tableView.register(NibBasedCustomCell) // This will register using NibBasedCustomCell.xib

3. Dequeue your cells

To dequeue a cell (typically in your cellForRowAtIndexPath implementation), simply call dequeueReusableCell(indexPath:):

// Either
let cell = tableView.dequeueReusableCell(indexPath: indexPath) as MyCustomCell
// Or
let cell: MyCustomCell = tableView.dequeueReusableCell(indexPath: indexPath)

As long as Swift can use type-inference to understand that you’ll want a cell of type MyCustomCell (either using as MyCystomCell or explicitly typing the receiving variable cell: MyCustomCell), it will magically infer both the cell class to use and thus its reuseIdentifier needed to dequeue the cell, and which exact type to return to save you a type-cast.

  • No need for you to manipulate reuseIdentifiers Strings manually anymore!
  • No need to force-cast the returned UITableViewCell instance down to your MyCustomCell class either!

📑 Example implementation of cellForRowAtIndexPath using Reusable

extension MyViewController: UITableViewDataSource {
  func tableView(tableView: UITableView, cellForRowAtIndexPath indexPath: NSIndexPath) -> UITableViewCell {
    if indexPath.section == 0 {
      let cell = tableView.dequeueReusableCell(indexPath: indexPath) as CodeBasedCustomCell
      // Customize the cell here. You can call any type-specific methods here without the need for type-casting
      return cell
    } else {
      let cell = tableView.dequeueReusableCell(indexPath: indexPath) as NibBasedCustomCell
      // Customize the cell here. no need to downcasting here either!
      return cell

Now all you have is a beautiful code and type-safe cells, with compile-type checking, and no more String-based API!

💡 If the cell class is computed at runtime in a variable, you won’t be able to use as theVariable or let cell: theVariable obviously… but instead you can use the optional parameter cellType (which otherwise gets infered by the return type and is thus not necessary to provide explicitly)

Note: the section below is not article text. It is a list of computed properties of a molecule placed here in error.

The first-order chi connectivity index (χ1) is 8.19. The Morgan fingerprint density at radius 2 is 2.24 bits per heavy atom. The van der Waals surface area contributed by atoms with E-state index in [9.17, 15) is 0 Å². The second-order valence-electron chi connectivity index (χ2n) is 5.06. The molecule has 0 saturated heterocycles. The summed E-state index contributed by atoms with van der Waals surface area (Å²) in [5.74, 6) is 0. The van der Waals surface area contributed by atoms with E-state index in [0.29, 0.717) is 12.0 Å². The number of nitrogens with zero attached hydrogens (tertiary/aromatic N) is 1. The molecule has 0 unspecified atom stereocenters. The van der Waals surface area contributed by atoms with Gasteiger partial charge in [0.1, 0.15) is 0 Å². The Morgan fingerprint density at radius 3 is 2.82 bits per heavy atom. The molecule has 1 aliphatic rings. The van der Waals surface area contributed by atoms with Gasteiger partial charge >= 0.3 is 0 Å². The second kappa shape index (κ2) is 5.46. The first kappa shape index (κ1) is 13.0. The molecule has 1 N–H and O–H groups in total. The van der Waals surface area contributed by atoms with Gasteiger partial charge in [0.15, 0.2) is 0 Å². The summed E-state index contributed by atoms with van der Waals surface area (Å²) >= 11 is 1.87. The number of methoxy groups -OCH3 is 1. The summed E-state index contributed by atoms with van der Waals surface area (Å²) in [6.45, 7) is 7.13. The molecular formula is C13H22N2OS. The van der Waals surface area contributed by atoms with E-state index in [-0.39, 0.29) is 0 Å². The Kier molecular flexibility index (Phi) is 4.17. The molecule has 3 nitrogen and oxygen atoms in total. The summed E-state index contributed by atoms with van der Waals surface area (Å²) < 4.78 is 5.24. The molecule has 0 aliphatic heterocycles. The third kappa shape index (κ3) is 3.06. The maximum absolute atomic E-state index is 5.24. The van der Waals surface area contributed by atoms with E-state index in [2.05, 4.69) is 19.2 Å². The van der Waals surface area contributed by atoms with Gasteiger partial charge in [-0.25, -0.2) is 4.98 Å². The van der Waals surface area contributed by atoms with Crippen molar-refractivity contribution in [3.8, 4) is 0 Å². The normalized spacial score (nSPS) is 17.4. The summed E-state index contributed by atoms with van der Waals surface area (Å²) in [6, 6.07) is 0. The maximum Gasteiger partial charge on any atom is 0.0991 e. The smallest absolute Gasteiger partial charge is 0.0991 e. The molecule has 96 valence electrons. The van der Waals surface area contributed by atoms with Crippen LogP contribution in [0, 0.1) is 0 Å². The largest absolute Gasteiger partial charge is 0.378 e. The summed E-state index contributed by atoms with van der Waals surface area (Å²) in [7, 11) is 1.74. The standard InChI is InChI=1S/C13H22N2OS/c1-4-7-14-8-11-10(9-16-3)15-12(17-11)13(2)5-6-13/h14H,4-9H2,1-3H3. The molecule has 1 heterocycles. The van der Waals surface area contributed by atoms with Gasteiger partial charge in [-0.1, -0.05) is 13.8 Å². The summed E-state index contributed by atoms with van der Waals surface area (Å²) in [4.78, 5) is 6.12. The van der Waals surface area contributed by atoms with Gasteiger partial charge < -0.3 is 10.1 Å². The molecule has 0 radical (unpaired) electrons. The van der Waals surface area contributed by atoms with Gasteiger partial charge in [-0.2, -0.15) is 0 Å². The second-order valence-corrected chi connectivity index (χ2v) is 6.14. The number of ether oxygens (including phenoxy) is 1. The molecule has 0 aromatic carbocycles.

📑 Example with a cell type determined at runtime

class ParentCell: UITableViewCell, Reusable {}
class Child1Cell: ParentCell {}
class Child2Cell: ParentCell {}

func cellType(for indexPath: NSIndexPath) -> ParentCell.Type {
  return (indexPath.row % 2 == 0) ? Child1Cell.self : Child2Cell.self

func tableView(tableView: UITableView, cellForRowAtIndexPath indexPath: NSIndexPath) -> UITableViewCell {
  let cellClass = self.cellType(for: indexPath)
  // As `self.cellType(for:)` always returns a `ParentCell` (sub-)class, the type
  // of the variable `cell` below is infered to be `ParentCell` too. So only methods
  // declared in the parent `ParentCell` class will be accessible on the `cell` variable.
  let cell = tableView.dequeueReusableCell(indexPath: indexPath, cellType: cellClass)
  return cell  

Type-safe XIB-based reusable views

Reusable also allows you to create reusable custom views designed in Interface Builder to reuse them in other XIBs or by code, like creating custom UI widgets used in multiple places in your app.

1. Declare your views to conform to NibLoadable or NibOwnerLoadable

In your swift source declaring your custom view class:

  • Use the NibLoadable protocol if the XIB you’re using don’t use its “File’s Owner” and the reusable view you’re designing is the root view of the XIB
  • Use the NibOwnerLoadable protocol if you used a “File’s Owner” of the XIB being of the class of your reusable view, and the root view(s) of the XIB is to be set as a subview providing its content.
// a XIB-based custom UIView, used as root of the XIB
final class NibBasedRootView: UIView, NibLoadable { /* and that's it! */ }

// a XIB-based custom UIView, used as the XIB's "File's Owner"
final class NibBasedFileOwnerView: UIView, NibOwnerLoadable { /* and that's it! */ }

💡 You should use the second approach if you plan to use your custom view in another XIB or Storyboard.
This will allow you to just drop a UIView in a XIB/Storyboard and change its class to the class of your custom XIB-based view to use it. That custom view will then automagically load its own content from the associated XIB when instantiated by the storyboard containing it, without having to write additional code to load the content of the ustom view manually every time.

2. Design your view in Interface Builder

For example if you named your class MyCustomWidget and made it NibOwnerLoadable:

  • Set the File’s Owner’s class to MyCustomWidget
  • Design the content of the view via the root view of that XIB (which is a standard UIView with no custom class) and its subviews
  • Connect any @IBOutlets and @IBActions between the File’s Owner (the MyCustomWidget) and its content

🖼📑 A view configured to be NibOwnerLoadable

NibOwnerLoadable view in Interface Builder